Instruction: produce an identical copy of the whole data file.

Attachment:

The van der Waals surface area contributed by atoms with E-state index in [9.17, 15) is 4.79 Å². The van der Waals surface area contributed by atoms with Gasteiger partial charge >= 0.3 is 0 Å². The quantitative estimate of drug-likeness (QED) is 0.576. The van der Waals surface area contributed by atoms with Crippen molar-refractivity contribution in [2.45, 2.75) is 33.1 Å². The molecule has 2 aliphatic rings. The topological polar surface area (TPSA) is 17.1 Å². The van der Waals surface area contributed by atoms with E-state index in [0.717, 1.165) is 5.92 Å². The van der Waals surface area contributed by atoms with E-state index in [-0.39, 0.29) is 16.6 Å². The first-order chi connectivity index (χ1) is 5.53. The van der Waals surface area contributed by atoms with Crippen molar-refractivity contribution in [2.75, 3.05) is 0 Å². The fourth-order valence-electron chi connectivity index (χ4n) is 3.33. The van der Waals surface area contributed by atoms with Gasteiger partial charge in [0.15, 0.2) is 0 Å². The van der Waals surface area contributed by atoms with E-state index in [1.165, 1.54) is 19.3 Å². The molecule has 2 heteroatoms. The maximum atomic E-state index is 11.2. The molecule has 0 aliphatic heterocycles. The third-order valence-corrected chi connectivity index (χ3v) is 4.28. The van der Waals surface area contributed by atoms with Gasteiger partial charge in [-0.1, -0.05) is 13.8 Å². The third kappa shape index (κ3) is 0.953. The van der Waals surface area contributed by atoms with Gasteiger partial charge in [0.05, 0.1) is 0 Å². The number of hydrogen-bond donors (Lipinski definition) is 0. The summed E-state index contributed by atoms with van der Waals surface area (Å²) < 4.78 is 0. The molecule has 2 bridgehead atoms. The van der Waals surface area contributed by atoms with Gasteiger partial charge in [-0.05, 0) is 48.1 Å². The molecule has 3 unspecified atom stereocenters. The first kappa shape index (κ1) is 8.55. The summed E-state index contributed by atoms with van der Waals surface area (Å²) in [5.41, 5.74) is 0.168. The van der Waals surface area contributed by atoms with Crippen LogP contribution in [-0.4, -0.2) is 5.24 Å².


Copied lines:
The van der Waals surface area contributed by atoms with E-state index in [9.17, 15) is 4.79 Å². The van der Waals surface area contributed by atoms with Gasteiger partial charge >= 0.3 is 0 Å². The quantitative estimate of drug-likeness (QED) is 0.576. The van der Waals surface area contributed by atoms with Crippen molar-refractivity contribution in [2.45, 2.75) is 33.1 Å². The molecule has 2 aliphatic rings. The topological polar surface area (TPSA) is 17.1 Å². The van der Waals surface area contributed by atoms with E-state index in [0.717, 1.165) is 5.92 Å². The van der Waals surface area contributed by atoms with E-state index in [-0.39, 0.29) is 16.6 Å². The first-order chi connectivity index (χ1) is 5.53. The van der Waals surface area contributed by atoms with Crippen molar-refractivity contribution in [2.75, 3.05) is 0 Å². The fourth-order valence-electron chi connectivity index (χ4n) is 3.33. The van der Waals surface area contributed by atoms with Gasteiger partial charge in [0.15, 0.2) is 0 Å². The van der Waals surface area contributed by atoms with E-state index in [1.165, 1.54) is 19.3 Å². The molecule has 2 heteroatoms. The maximum atomic E-state index is 11.2. The molecule has 0 aliphatic heterocycles. The third-order valence-corrected chi connectivity index (χ3v) is 4.28. The van der Waals surface area contributed by atoms with Gasteiger partial charge in [-0.1, -0.05) is 13.8 Å². The third kappa shape index (κ3) is 0.953. The van der Waals surface area contributed by atoms with Gasteiger partial charge in [0.05, 0.1) is 0 Å². The number of hydrogen-bond donors (Lipinski definition) is 0. The summed E-state index contributed by atoms with van der Waals surface area (Å²) < 4.78 is 0. The molecule has 2 bridgehead atoms. The van der Waals surface area contributed by atoms with Gasteiger partial charge in [-0.05, 0) is 48.1 Å². The molecule has 3 unspecified atom stereocenters. The first kappa shape index (κ1) is 8.55. The summed E-state index contributed by atoms with van der Waals surface area (Å²) in [5.41, 5.74) is 0.168. The van der Waals surface area contributed by atoms with Crippen LogP contribution in [-0.4, -0.2) is 5.24 Å².